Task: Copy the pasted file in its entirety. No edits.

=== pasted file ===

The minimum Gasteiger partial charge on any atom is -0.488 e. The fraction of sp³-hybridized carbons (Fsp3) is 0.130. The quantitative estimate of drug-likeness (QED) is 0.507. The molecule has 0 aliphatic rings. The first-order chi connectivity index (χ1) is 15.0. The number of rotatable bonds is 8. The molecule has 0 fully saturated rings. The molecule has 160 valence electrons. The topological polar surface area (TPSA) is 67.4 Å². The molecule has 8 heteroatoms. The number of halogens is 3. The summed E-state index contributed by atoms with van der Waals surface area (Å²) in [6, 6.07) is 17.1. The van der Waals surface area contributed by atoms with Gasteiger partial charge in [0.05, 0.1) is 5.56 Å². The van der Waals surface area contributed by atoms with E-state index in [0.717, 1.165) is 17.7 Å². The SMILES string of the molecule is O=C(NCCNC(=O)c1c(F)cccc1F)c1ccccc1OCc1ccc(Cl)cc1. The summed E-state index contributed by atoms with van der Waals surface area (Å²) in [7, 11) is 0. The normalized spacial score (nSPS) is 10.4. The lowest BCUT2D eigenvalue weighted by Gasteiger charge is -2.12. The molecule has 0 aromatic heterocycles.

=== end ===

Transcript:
The minimum Gasteiger partial charge on any atom is -0.488 e. The fraction of sp³-hybridized carbons (Fsp3) is 0.130. The quantitative estimate of drug-likeness (QED) is 0.507. The molecule has 0 aliphatic rings. The first-order chi connectivity index (χ1) is 15.0. The number of rotatable bonds is 8. The molecule has 0 fully saturated rings. The molecule has 160 valence electrons. The topological polar surface area (TPSA) is 67.4 Å². The molecule has 8 heteroatoms. The number of halogens is 3. The summed E-state index contributed by atoms with van der Waals surface area (Å²) in [6, 6.07) is 17.1. The van der Waals surface area contributed by atoms with Gasteiger partial charge in [0.05, 0.1) is 5.56 Å². The van der Waals surface area contributed by atoms with E-state index in [0.717, 1.165) is 17.7 Å². The SMILES string of the molecule is O=C(NCCNC(=O)c1c(F)cccc1F)c1ccccc1OCc1ccc(Cl)cc1. The summed E-state index contributed by atoms with van der Waals surface area (Å²) in [7, 11) is 0. The normalized spacial score (nSPS) is 10.4. The lowest BCUT2D eigenvalue weighted by Gasteiger charge is -2.12. The molecule has 0 aromatic heterocycles.